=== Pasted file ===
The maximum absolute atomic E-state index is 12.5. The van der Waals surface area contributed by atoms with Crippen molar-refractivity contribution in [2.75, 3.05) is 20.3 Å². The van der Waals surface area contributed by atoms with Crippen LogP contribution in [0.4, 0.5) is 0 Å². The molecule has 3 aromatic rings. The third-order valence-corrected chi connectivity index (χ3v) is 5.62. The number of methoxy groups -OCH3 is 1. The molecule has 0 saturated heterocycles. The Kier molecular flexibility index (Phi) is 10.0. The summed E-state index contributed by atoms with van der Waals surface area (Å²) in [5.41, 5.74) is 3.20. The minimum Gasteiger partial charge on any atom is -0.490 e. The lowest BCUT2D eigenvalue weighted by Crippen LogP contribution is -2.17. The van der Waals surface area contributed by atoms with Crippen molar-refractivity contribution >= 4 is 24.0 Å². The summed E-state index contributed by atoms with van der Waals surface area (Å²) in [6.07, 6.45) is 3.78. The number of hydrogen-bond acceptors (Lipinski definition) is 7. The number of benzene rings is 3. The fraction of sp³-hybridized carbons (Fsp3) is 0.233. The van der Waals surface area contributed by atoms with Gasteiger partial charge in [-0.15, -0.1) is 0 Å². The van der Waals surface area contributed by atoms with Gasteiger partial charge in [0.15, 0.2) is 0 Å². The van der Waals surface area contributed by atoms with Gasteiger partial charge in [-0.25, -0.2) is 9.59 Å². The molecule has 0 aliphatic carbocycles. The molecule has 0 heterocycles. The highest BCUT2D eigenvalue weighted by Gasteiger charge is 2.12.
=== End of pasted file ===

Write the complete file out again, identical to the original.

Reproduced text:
The maximum absolute atomic E-state index is 12.5. The van der Waals surface area contributed by atoms with Crippen molar-refractivity contribution in [2.75, 3.05) is 20.3 Å². The van der Waals surface area contributed by atoms with Crippen LogP contribution in [0.4, 0.5) is 0 Å². The molecule has 3 aromatic rings. The third-order valence-corrected chi connectivity index (χ3v) is 5.62. The number of methoxy groups -OCH3 is 1. The molecule has 0 saturated heterocycles. The Kier molecular flexibility index (Phi) is 10.0. The summed E-state index contributed by atoms with van der Waals surface area (Å²) in [5.41, 5.74) is 3.20. The minimum Gasteiger partial charge on any atom is -0.490 e. The lowest BCUT2D eigenvalue weighted by Crippen LogP contribution is -2.17. The van der Waals surface area contributed by atoms with Crippen molar-refractivity contribution >= 4 is 24.0 Å². The summed E-state index contributed by atoms with van der Waals surface area (Å²) in [6.07, 6.45) is 3.78. The number of hydrogen-bond acceptors (Lipinski definition) is 7. The number of benzene rings is 3. The fraction of sp³-hybridized carbons (Fsp3) is 0.233. The van der Waals surface area contributed by atoms with Gasteiger partial charge in [-0.15, -0.1) is 0 Å². The van der Waals surface area contributed by atoms with Gasteiger partial charge in [0.15, 0.2) is 0 Å². The van der Waals surface area contributed by atoms with Gasteiger partial charge in [-0.25, -0.2) is 9.59 Å². The molecule has 0 aliphatic carbocycles. The molecule has 0 heterocycles. The highest BCUT2D eigenvalue weighted by Gasteiger charge is 2.12.